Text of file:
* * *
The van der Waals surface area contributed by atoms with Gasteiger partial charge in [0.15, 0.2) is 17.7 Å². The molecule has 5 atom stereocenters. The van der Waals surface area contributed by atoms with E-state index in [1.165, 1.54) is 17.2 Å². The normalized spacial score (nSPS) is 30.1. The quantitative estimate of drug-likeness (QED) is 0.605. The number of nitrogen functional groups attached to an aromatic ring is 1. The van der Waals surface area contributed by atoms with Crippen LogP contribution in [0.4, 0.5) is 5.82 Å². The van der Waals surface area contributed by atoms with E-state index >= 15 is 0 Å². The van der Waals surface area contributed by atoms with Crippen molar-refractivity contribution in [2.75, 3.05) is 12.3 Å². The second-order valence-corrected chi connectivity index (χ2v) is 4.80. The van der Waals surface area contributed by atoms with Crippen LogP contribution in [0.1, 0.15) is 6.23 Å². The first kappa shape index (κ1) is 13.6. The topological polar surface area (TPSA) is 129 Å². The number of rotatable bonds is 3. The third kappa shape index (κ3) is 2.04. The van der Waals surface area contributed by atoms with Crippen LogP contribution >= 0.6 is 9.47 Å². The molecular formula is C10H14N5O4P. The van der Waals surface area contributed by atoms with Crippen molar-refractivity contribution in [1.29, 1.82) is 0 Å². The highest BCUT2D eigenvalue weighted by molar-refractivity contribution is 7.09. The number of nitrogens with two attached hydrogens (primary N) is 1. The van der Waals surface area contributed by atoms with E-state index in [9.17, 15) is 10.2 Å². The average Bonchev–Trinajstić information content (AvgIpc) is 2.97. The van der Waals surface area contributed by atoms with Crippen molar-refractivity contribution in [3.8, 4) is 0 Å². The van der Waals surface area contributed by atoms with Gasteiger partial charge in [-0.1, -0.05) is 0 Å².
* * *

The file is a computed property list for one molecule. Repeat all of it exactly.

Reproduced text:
The van der Waals surface area contributed by atoms with Gasteiger partial charge in [0.15, 0.2) is 17.7 Å². The molecule has 5 atom stereocenters. The van der Waals surface area contributed by atoms with E-state index in [1.165, 1.54) is 17.2 Å². The normalized spacial score (nSPS) is 30.1. The quantitative estimate of drug-likeness (QED) is 0.605. The number of nitrogen functional groups attached to an aromatic ring is 1. The van der Waals surface area contributed by atoms with Crippen LogP contribution in [0.4, 0.5) is 5.82 Å². The van der Waals surface area contributed by atoms with E-state index >= 15 is 0 Å². The van der Waals surface area contributed by atoms with Crippen molar-refractivity contribution in [2.75, 3.05) is 12.3 Å². The second-order valence-corrected chi connectivity index (χ2v) is 4.80. The van der Waals surface area contributed by atoms with Crippen LogP contribution in [0.1, 0.15) is 6.23 Å². The first kappa shape index (κ1) is 13.6. The topological polar surface area (TPSA) is 129 Å². The number of rotatable bonds is 3. The third kappa shape index (κ3) is 2.04. The van der Waals surface area contributed by atoms with Crippen LogP contribution >= 0.6 is 9.47 Å². The molecular formula is C10H14N5O4P. The van der Waals surface area contributed by atoms with Crippen molar-refractivity contribution in [1.29, 1.82) is 0 Å². The highest BCUT2D eigenvalue weighted by molar-refractivity contribution is 7.09. The number of nitrogens with two attached hydrogens (primary N) is 1. The van der Waals surface area contributed by atoms with E-state index in [9.17, 15) is 10.2 Å². The average Bonchev–Trinajstić information content (AvgIpc) is 2.97. The van der Waals surface area contributed by atoms with Crippen molar-refractivity contribution in [3.8, 4) is 0 Å². The van der Waals surface area contributed by atoms with Gasteiger partial charge in [-0.1, -0.05) is 0 Å².